I like to keep things organized — especially when it comes to things like my photography.
I also like things being done automatically for me. And playing around with shiny technologies.
So serverless-image-organizer was born! This was an afternoon project
that does one simple thing: listens for uploads to a source S3 bucket, then
sorts all incoming photos into a destination bucket, grouped into “folders” by
date (in ISO 8601 date format, e.g.,
In order for that simple task to be executed “serverlessly”, however, requires the integration of a non-trivial network of components. There are, of course, plenty of services to abstract much of the complexity out of this (for a price), but I’m more the type to roll up my sleeves and get to know how things work under the hood. IAM Users, Roles, custom Policies, and more? Sounds fun! Let’s dig in.
Deploying functions & infrastructure
This project uses Apex to manage deployments of Lambda functions, providing a thin but convenient layer of abstraction over the “refactor-zip-upload” workflow previously required. Deploying a new version of the Lambda is as simple as:
λ apex deploy image-upload-handler • config unchanged env= function=image-upload-handler • updating function env= function=image-upload-handler • updated alias current env= function=image-upload-handler version=12 • function updated env= function=image-upload-handler name=serverless-image-organizer_image-upload-handler version=12
However, the Lambda function isn’t of very much use on its own — several other AWS infrastructure components are required to wire everything together (IAM, S3, CloudWatch, etc). And for declaring and maintaining these resources, nothing beats Hashicorp’s Terraform — it has its shortcomings, but it’s well worth checking out if you’re interested in the declarative infrastructure-as-code scene. It’s not too difficult to pick up, and I’ve found it much easier to manage than configuring AWS through the web UI.
Luckily, Apex integrates well with Terraform — the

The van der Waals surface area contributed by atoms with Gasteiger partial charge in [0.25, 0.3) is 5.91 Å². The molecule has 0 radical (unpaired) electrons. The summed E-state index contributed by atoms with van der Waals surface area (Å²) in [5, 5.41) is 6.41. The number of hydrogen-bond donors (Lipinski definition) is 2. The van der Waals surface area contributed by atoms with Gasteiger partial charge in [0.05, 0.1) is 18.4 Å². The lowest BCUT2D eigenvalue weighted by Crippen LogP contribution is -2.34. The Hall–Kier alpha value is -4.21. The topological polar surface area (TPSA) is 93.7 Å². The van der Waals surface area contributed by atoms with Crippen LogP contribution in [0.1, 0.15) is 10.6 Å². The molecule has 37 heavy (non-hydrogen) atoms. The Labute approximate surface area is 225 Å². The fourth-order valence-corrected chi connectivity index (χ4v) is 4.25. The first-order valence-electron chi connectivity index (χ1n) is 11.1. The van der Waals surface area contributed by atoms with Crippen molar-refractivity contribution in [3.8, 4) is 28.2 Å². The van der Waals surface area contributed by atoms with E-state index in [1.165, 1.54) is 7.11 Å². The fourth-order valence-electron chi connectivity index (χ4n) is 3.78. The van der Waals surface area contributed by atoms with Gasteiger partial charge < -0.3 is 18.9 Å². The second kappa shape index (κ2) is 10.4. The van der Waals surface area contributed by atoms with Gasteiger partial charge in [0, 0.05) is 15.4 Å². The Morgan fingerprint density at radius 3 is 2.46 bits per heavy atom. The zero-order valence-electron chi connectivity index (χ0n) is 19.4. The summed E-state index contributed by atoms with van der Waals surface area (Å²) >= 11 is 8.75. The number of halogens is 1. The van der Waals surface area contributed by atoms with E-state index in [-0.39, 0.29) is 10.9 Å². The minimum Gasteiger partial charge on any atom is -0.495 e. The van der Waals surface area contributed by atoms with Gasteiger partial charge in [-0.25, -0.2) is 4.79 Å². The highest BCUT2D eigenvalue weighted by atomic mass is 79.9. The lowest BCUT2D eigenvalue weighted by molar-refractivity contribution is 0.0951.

apex infra command
essentially proxies all commands directly while exposing a few Apex-provided
variables, like the ARN of any deployed functions.
TL;DR, here’s what goes down to put this all together:
- Create an IAM role with a few required permissions: e.g., S3 R/W access, the ability to invoke Lambda functions, and (optional but recommended) write access to CloudWatch logs (because you know, telemetry).
- Attach a custom IAM policy granting access for that role to respond to S3 events.
- Create a Lambda function, and hook it up to the aforementioned IAM role.
- When the Lambda is triggered, a simple Go function is invoked that queries
S3, downloads the JPEG asset, parses out the EXIF data (including the date
created), and executes a final
PutObjecton the destination bucket with the updated data.
I started working on a system to persist EXIF metadata properties in a lightweight DB like DynamoDB — the motivation here would be limiting the overhead of EXIF processing to a one-time serverless function, as opposed to requiring that computation to be performed client-side on every page load for e.g., a photo gallery.
The system is currently tightly coupled to AWS — it probably wouldn’t be too difficult to implement support for any S3-compliant Object Storage provider (e.g., Minio, DigitalOcean Spaces, Openstack Swift).
Q: Can I use the same bucket for the source and destination?
A: Not without introducing more opinionated logic / filtering to the Lambda function — I wasn’t able to determine a trivial way to distinguish between images uploaded by a user versus images (re)-uploaded by the Lambda (both are treated as a
PutObjectrequest), resulting in… yeah, an infinite loop.
The tooling around this stack may still be a little rough around the edges — after all, native Go support was only announced in January of 2018 — but thanks to the efforts of organizations like Hashicorp, Apex, and the rest of the OSS community, it’s now possible to rapidly iterate on an idea from prototype to production-ready in a matter of just a few hours.
And of course, I’d be remiss not to mention the other benefit of working in this stack: it costs almost nothing to operate, with AWS’s free tier extending up to 1 million invocations/month at time of writing.